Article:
Hatch: Tax break deal not close

The Senate’s top GOP tax writer said Wednesday that a repeal of ObamaCare’s medical device tax remains an obstacle to passing a measure to restore dozens of expired tax breaks.

Sen. Orrin HatchOrrin Grant HatchSenate GOP: Legislation to protect Mueller not needed Week ahead: Lawmakers scramble to avoid another shutdown Lighthizer set to testify before Senate Finance on trade next week MORE (R-Utah) told reporters in the Capitol that he and Finance Chairman Ron WydenRonald (Ron) Lee WydenFacebook faces new crisis over Cambridge Analytica data Cambridge Analytica CEO filmed talking about using bribes, sex workers in political work Cambridge Analytica 'strongly denies' mishandling Facebook users' information MORE (D-Ore.) had yet to strike a deal on potential amendments for the tax break package.

“This is something that’s going to take a little bit of time,” Hatch, the top Republican on the Finance panel, said as he was flanked by Wyden. “We’ve got an agreement that we’re going to work through it."

Republicans largely support reviving the more than 50 tax breaks, commonly known as extenders. But they also blocked the extenders package last week because of the broader Senate fight over amendments and floor procedure.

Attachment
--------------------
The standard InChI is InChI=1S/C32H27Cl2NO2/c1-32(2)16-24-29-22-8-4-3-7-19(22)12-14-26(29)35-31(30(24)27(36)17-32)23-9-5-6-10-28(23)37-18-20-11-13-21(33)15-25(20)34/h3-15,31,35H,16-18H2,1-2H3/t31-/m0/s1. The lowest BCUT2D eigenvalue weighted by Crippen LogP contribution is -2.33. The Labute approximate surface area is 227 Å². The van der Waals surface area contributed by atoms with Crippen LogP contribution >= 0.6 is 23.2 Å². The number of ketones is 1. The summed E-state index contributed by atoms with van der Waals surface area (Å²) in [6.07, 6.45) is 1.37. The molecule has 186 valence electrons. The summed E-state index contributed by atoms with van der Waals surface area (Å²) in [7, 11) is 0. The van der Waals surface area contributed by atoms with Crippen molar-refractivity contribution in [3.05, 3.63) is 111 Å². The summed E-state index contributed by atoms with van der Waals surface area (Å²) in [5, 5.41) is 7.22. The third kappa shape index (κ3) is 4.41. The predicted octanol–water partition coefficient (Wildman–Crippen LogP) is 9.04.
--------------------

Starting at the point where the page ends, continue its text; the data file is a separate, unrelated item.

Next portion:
GOP senators have pushed to repeal the medical device tax in the healthcare law as part of the tax break legislation, noting that 79 senators backed scrapping the tax in a nonbinding vote last year.

“We’ve got to get that resolved,” Hatch said. “The vast majority of people in the Senate want it done, and I certainly want it done.”

But Majority Leader Harry ReidHarry Mason ReidTrump presses GOP to change Senate rules Only thing Defense’s UFO probe proves is power of political favors Nevada Democrat accused of sexual harassment reconsiders retirement: report MORE (D-Nev.) and Wyden, who was one of those 79 senators, have said they are opposed to allowing a medical device tax vote.

They say that there are plenty of potential amendments dealing specifically with the expired tax breaks, which include incentives for business research and small business expensing.

Wyden had hoped to get an agreement on amendments and perhaps even bring the bill back to the floor as soon as this week.

But with the Senate on recess next week, it’s an open question when the bill will hit the floor again – especially as long as the impasse over the medical device tax continues.

Both senators and tax lobbyists have said they don’t expect a final extenders deal to make it through Congress until after November’s elections.

Lobbyists have pressed the Senate to act on the tax breaks, but GOP senators who blocked the measure last week said they believe the business community is confident the legislation will move through eventually.